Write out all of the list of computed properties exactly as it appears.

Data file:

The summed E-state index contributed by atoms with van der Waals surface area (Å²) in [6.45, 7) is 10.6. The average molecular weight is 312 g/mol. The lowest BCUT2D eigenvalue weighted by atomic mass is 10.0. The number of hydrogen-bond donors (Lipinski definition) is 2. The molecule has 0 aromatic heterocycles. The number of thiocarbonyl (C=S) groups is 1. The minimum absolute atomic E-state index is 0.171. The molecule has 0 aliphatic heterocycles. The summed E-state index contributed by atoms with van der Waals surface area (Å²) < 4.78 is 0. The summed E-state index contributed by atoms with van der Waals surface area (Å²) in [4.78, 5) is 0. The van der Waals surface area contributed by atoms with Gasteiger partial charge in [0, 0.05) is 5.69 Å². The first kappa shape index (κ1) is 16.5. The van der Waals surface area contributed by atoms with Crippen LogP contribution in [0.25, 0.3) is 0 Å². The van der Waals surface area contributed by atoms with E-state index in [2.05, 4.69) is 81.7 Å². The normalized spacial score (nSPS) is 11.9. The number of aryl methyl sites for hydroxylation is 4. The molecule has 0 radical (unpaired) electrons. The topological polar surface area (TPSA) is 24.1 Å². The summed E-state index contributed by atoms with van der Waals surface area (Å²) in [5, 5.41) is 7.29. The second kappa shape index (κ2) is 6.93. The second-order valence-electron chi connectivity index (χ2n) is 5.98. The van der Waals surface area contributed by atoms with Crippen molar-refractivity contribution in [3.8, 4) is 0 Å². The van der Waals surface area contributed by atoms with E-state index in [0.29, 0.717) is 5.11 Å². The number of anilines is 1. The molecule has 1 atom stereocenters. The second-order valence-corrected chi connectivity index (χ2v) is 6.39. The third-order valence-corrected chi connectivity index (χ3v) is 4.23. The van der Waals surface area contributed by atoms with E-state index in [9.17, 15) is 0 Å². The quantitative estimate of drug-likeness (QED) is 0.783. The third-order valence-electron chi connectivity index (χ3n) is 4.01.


The summed E-state index contributed by atoms with van der Waals surface area (Å²) in [6.45, 7) is 10.6. The average molecular weight is 312 g/mol. The lowest BCUT2D eigenvalue weighted by atomic mass is 10.0. The number of hydrogen-bond donors (Lipinski definition) is 2. The molecule has 0 aromatic heterocycles. The number of thiocarbonyl (C=S) groups is 1. The minimum absolute atomic E-state index is 0.171. The molecule has 0 aliphatic heterocycles. The summed E-state index contributed by atoms with van der Waals surface area (Å²) < 4.78 is 0. The summed E-state index contributed by atoms with van der Waals surface area (Å²) in [4.78, 5) is 0. The van der Waals surface area contributed by atoms with Gasteiger partial charge in [0, 0.05) is 5.69 Å². The first kappa shape index (κ1) is 16.5. The van der Waals surface area contributed by atoms with Crippen LogP contribution in [0.25, 0.3) is 0 Å². The van der Waals surface area contributed by atoms with E-state index in [2.05, 4.69) is 81.7 Å². The normalized spacial score (nSPS) is 11.9. The number of aryl methyl sites for hydroxylation is 4. The molecule has 0 radical (unpaired) electrons. The topological polar surface area (TPSA) is 24.1 Å². The summed E-state index contributed by atoms with van der Waals surface area (Å²) in [5, 5.41) is 7.29. The second kappa shape index (κ2) is 6.93. The second-order valence-electron chi connectivity index (χ2n) is 5.98. The van der Waals surface area contributed by atoms with Crippen molar-refractivity contribution in [3.8, 4) is 0 Å². The van der Waals surface area contributed by atoms with E-state index in [0.29, 0.717) is 5.11 Å². The number of anilines is 1. The molecule has 1 atom stereocenters. The second-order valence-corrected chi connectivity index (χ2v) is 6.39. The third-order valence-corrected chi connectivity index (χ3v) is 4.23. The van der Waals surface area contributed by atoms with E-state index in [9.17, 15) is 0 Å². The quantitative estimate of drug-likeness (QED) is 0.783. The third-order valence-electron chi connectivity index (χ3n) is 4.01.